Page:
N.C. Central defensive back Nolan Corpening remembers walking out of the locker room the first day of spring drills and noticing a lot of his teammates looked different.
Sure, guys looked different physically because they spent the offseason training. But that wasn’t it. Corpening noticed a lot of guys, more so than usual, made a change in their uniforms. He couldn’t remember a spring where so many guys changed jersey numbers. In fact, Corpening, a senior from Charlotte, was one of them, switching from No. 36 to No. 4.
In college football single-digit numbers are the latest craze. With the exception of the offensive line, you can see a player at almost any position wearing jersey Nos. 1-9. Decades ago those select numbers were reserved for kickers and quarterbacks. These days they are even more popular with skill position players, defensive backs and more and more across college football, defensive linemen.
For the Eagles, some did it because it dates back to their high school playing days or further. Others, like linebacker Reggie Hunter (from No. 52 to No. 2) did it because they never had the chance to wear a single-digit number and wanted to try it out. Whatever the reason for the new looks, head coach Jerry Mack warns the players not to get too comfortable.
Sign Up and Save
Get six months of free digital access to The Herald Sun
“We let anybody wear any number they want right now, it doesn’t have anything to do with the fall,” Mack said with a laugh. “If a guy comes and it’s (available) we let them wear it, they might have worn it in high school or peewee football for all I know. But when the season comes there won’t be as much change.”
Corpening, who started all 12 games last season at cornerback, probably has the best reasoning for his switch. He went from No. 36, which he said he never liked, to No. 4. The 4, as he explained, represents his fourth season, chasing his fourth MEAC ring. The area code for his hometown is also 704. Corpening wore No. 10 in high school, but knows a switch to a single-digit jersey number represents much more.
“It’s only one number, so it kind of puts a spotlight on that one number, you have to respond well,” Corpening said. “You have a single-digit on your back so you have to be one of the ballers on the team.”
Running back Torri Cotton, who switched from No. 21 to No. 6, said he was just trying out the new digs for the spring. But chances are he will stick with it. Besides, where he’s from a single-digit number represents one of his best attributes.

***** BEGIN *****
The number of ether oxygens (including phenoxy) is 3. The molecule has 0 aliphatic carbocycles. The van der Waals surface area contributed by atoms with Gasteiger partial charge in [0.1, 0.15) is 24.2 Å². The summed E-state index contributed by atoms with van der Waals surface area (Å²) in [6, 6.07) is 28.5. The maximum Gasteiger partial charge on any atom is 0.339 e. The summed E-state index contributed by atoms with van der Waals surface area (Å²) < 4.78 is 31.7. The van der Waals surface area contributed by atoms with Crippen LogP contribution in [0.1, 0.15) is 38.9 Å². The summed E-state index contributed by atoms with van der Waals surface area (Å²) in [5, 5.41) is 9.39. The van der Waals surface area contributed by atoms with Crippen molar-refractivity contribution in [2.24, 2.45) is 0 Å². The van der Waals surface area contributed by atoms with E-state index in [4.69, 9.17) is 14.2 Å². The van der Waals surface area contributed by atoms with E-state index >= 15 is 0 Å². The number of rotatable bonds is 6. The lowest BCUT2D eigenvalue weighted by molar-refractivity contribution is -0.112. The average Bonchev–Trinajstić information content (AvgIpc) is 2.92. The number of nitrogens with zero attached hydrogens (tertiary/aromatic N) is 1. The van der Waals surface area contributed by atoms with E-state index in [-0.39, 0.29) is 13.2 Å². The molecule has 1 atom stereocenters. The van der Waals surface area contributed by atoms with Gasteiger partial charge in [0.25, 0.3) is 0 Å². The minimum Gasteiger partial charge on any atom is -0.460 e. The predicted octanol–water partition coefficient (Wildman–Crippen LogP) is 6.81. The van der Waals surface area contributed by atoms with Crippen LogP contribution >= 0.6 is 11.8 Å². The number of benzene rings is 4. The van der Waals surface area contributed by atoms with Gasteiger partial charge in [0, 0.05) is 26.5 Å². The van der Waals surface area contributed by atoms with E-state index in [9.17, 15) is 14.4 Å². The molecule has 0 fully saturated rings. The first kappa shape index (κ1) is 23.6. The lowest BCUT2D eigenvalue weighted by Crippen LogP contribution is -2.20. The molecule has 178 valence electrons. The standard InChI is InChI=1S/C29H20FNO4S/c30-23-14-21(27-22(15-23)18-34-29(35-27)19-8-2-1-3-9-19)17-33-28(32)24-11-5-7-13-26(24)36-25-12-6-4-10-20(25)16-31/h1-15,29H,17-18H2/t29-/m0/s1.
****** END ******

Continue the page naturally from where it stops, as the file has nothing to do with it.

“I’m from Florida and in Florida it’s known for the faster guys to wear the single-digit jerseys,” Cotton explained. “I might end up changing. I have to earn it, though. You definitely have to earn it because everyone is fighting for a single-digit number.”
The single-digit jersey numbers are a hot commodity, and Mack just doesn’t hand them over. Coaches watch how guys perform during winter conditioning, spring practices and fall camp. If you earn the right to wear a certain number, it’s yours.
“We compete at Central,” Corpening said.
Players on both sides of the ball can wear the same number as long as they aren’t on the field at the same time. For example, Hunter is currently wearing No. 2, the same jersey number as wide receiver Jacen Murphy. During a game, Hunter and Murphy wouldn’t be allowed on the same special teams unit wearing the same number. That’s where the competition part comes in. The best guy gets the jersey.
A couple of players who switched had to have special meetings with Mack before they even made the change. Corpening was one of them, but he feels pretty confident he will be wearing No. 4 once the season starts.
Davanta Reynolds might not be as lucky. Reynolds, a junior safety, switched from No. 22 to numero uno. All eyes are usually on No. 1 no matter what the position. Reynolds wore No. 1 in Pop Warner and stuck with it all the way through high school. When cornerback Mike Jones transferred, his old number became available, but first Reynolds, who finished with 38 tackles last season, had to sit down with Mack. The challenge was issued and Reynolds knew he had to be better — mentally, physically and vocally — if he was going to keep his old number. His first day of spring practice he got an interception and added two more in their first scrimmage.
The change in threads took him back to his high school days.
“It’s definitely a confidence thing,” Reynolds said. “I’m not trying to boost myself, but when I had No. 1 I was balling. It’s a different swagger about yourself, more confidence.”
Reynolds said the number won’t make him, he’ll make the number. Hunter said he feels bigger with just one number on his chest. Cotton is not certain he’ll stay with a single-digit, but he definitely looked faster in his new jersey. If it made him think back to his high school days and gives not only Cotton, but any of the players, a confidence boost, Mack supports it.
“I’m all for it, but they have to show up on the field during camp,” Mack said. “We got through spring and winter conditioning and if you want a number you have to show us you deserve it.”